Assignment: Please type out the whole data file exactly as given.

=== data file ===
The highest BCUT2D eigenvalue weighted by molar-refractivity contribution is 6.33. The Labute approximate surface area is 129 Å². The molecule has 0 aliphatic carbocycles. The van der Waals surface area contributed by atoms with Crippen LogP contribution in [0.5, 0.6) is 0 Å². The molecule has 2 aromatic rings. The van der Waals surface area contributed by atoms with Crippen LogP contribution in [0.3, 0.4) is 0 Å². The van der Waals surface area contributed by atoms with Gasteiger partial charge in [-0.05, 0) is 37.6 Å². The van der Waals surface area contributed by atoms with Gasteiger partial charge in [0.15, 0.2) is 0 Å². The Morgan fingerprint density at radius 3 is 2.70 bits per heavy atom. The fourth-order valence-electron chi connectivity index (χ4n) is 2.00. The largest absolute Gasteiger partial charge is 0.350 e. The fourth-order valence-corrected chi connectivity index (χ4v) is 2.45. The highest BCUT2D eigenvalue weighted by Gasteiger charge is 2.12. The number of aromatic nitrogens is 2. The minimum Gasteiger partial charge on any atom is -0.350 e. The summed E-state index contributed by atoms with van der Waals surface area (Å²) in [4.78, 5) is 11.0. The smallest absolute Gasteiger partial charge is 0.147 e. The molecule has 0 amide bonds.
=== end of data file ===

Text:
The highest BCUT2D eigenvalue weighted by molar-refractivity contribution is 6.33. The Labute approximate surface area is 129 Å². The molecule has 0 aliphatic carbocycles. The van der Waals surface area contributed by atoms with Crippen LogP contribution in [0.5, 0.6) is 0 Å². The molecule has 2 aromatic rings. The van der Waals surface area contributed by atoms with Crippen LogP contribution in [0.3, 0.4) is 0 Å². The van der Waals surface area contributed by atoms with Gasteiger partial charge in [-0.05, 0) is 37.6 Å². The van der Waals surface area contributed by atoms with Gasteiger partial charge in [0.15, 0.2) is 0 Å². The Morgan fingerprint density at radius 3 is 2.70 bits per heavy atom. The fourth-order valence-electron chi connectivity index (χ4n) is 2.00. The largest absolute Gasteiger partial charge is 0.350 e. The fourth-order valence-corrected chi connectivity index (χ4v) is 2.45. The highest BCUT2D eigenvalue weighted by Gasteiger charge is 2.12. The number of aromatic nitrogens is 2. The minimum Gasteiger partial charge on any atom is -0.350 e. The summed E-state index contributed by atoms with van der Waals surface area (Å²) in [4.78, 5) is 11.0. The smallest absolute Gasteiger partial charge is 0.147 e. The molecule has 0 amide bonds.